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Paris on Parade

Paris on Parade(1938)

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teaser Paris on Parade (1938)

James A. FitzPatrick's Traveltalks series of travelogues began in B&W in 1930, and then switched to early Technicolor in 1934, the year before the first 3-strip Technicolor feature film was released. Separate Travel Talk episodes demonstrate how the series developed over three decades. The subject of the elegant early entry Paris on Parade (1938) is the Paris Exposition of 1937, a somewhat somber plea for international harmony made just months before Europe would be plunged into war. The expert taking on the challenge of the 3-strip camera is Jack Cardiff, who is by far the most prestigious name associated with the Travel Talks. Cardiff would later film many Technicolor classics, such as The Red Shoes (1948). He shoots from high on the Eiffel Tower and from the deck of a boat on the Seine. We see many visitors in long shot, but close-ups are reserved for pavilion dancers from Hungary and Spain. The Soviet Union's theme statue appears to be the same one featured on the logo for the state-run film studio Mosfilm. Under-cranking the Technicolor camera allows Cardiff to film the Expo's colored fountains and fireworks at night. From 1946, Looking at London departs from the series' lightweight postcard art to show the effects of the war on England's capital. We see some pageantry as the Lord Mayor greets a parade of WWI veterans. The tour of bombing sites begins with views of bridges on the Thames, 'some old, some new, some blitzed.' Piccadilly Square is unchanged, and we're told that most of the famous landmarks, like the Houses of Parliament and the Tower of London, were untouched. But the entire area around St. Paul's Cathedral has been leveled. The narration notes that flowers growing in the ruins are a positive inspiration and suggests that the rebuilt city will be a major improvement. 1953's Seeing Spain shows the Travel Talks becoming less relevant in the 1950s. The camera skips between Granada, Seville, Toledo and Madrid, offering impressive views of famous landmarks but even more condescending comments on the 'gentle' locals seemingly present to service American tourists. A variety of staged scenes cover flamenco dancers, a sword-maker, cathedrals and the house of El Greco, but a new political view predominates. The ancient Moors are described as 'aggressive and warlike,' even as they are credited with many of the region's cultural and scientific achievements. The recent civil war is referred to once as 'the Spanish rebellion'.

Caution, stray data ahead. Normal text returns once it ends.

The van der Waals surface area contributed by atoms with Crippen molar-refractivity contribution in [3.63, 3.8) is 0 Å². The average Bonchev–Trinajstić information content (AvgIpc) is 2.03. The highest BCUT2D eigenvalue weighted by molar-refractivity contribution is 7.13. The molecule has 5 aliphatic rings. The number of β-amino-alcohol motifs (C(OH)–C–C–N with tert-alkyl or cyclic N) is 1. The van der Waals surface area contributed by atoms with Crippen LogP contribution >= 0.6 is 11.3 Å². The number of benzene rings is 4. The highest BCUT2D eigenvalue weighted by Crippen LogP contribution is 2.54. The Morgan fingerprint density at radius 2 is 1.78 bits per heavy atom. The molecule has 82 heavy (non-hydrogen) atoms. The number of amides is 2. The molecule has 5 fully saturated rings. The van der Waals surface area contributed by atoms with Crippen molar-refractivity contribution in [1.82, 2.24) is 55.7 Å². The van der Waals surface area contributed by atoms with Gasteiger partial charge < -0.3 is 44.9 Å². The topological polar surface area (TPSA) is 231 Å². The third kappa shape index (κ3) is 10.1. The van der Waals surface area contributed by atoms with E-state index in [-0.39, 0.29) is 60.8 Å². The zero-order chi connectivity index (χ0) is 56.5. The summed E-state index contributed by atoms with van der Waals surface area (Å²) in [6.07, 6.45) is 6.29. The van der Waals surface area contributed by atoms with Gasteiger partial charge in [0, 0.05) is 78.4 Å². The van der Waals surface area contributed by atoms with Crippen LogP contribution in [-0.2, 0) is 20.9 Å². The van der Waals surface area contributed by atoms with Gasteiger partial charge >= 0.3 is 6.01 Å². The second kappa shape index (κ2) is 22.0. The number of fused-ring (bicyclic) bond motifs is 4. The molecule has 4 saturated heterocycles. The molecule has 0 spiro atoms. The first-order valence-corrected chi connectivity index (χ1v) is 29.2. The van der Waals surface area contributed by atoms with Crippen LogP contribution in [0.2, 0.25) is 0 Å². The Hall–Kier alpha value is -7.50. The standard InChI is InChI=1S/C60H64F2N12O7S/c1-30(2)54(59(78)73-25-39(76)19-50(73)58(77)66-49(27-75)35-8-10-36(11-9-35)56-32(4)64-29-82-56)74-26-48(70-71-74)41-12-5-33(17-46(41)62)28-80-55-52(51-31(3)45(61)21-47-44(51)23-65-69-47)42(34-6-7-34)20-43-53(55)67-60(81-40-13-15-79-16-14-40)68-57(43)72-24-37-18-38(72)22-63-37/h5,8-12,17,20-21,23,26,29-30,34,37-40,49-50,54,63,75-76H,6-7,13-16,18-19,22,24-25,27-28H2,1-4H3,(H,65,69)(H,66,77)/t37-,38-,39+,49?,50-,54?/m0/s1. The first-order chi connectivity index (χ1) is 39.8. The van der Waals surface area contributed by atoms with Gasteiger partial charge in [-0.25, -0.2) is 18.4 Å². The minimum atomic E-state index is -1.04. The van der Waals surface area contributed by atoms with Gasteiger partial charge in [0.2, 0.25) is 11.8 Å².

By Glenn Erickson

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